Our discoveries are quite instructive. It is pertinent to know that even in the urban areas where we have medical facilities, many still prefer risking their lives with the patronage of traditional home birth attendants. Even educated people still patronize traditional birth attendants (TBAs) for delivery over qualified medical personnel.

In interviews conducted with some patrons of traditional birth attendants (TBAs), it was noticed that most of them are exposed to modern medical facilities, but prefer to deliver at TBAs centres. It is the beliefs of some pregnant women that community midwives use some herbs that can aid easy delivery. They also have the notion that there are some spiritual forces that could make delivery difficult and that the traditional birth attendants have herbs that can expel such forces. 

But not all traditional birth attendants agreed on this. Mrs. Eno James in Uyo who is a TBA, argued that not all cases of birth experience complications. She has been in the business of home birth delivery for many years now. Her interest in the trade is money. She trained as a TBA and she is practicing it as a business.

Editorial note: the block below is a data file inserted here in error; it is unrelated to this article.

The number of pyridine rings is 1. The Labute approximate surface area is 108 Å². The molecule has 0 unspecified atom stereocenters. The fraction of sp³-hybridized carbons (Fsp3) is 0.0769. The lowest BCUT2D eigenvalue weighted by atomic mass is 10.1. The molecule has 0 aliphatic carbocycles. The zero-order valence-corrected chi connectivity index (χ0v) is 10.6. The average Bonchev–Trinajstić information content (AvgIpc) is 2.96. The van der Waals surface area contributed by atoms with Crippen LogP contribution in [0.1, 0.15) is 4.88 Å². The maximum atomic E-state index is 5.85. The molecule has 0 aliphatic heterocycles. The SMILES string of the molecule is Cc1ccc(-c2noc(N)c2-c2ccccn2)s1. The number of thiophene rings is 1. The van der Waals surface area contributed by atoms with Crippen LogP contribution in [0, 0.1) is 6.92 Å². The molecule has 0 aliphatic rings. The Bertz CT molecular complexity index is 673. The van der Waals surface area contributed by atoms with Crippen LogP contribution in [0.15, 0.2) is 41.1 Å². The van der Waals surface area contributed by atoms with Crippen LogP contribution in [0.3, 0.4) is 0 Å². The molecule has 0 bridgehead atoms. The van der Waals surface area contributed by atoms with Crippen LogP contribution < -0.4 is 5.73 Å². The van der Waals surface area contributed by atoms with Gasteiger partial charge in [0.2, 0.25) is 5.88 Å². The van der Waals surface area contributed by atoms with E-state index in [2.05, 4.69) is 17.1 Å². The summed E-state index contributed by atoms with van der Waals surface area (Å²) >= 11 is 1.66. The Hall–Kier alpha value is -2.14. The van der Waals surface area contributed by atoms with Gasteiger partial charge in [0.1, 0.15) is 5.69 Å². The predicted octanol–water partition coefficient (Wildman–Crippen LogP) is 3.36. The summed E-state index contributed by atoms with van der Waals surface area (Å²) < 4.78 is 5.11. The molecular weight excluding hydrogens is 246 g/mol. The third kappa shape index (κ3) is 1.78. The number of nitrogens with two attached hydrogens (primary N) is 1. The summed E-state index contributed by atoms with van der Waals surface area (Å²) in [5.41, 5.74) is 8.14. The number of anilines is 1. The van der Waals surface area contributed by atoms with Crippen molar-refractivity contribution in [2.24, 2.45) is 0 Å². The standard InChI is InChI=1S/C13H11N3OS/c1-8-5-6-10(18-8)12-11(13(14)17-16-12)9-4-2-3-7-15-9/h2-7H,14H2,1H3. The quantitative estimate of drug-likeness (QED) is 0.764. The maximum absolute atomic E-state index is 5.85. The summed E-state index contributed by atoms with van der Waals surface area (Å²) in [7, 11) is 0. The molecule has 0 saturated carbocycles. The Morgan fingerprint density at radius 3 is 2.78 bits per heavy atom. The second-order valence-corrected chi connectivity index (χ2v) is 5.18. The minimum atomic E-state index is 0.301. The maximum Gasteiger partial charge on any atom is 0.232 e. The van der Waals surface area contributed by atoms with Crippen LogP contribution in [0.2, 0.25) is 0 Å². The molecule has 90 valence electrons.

Like her colleagues, she prefers pregnant women to deliver with them than go to the hospital and urges expectant mothers to visit her for check-ups, so that in cases where the baby is not positioned properly, she can adjust the child in the womb. She also gives herbal treatment to women with swollen feet and other symptoms to help them pass the excess water away through urine.

Ma James boasted that delivering at home is best because prayers are made to drive away evil forces. The expectant mother is to stay at her centre right from seventh month pregnancy till delivery. During this period, she’s not allowed to visit any clinic for proper check up. However, she accepted the fact that complicated delivery should be immediately taken to the hospital.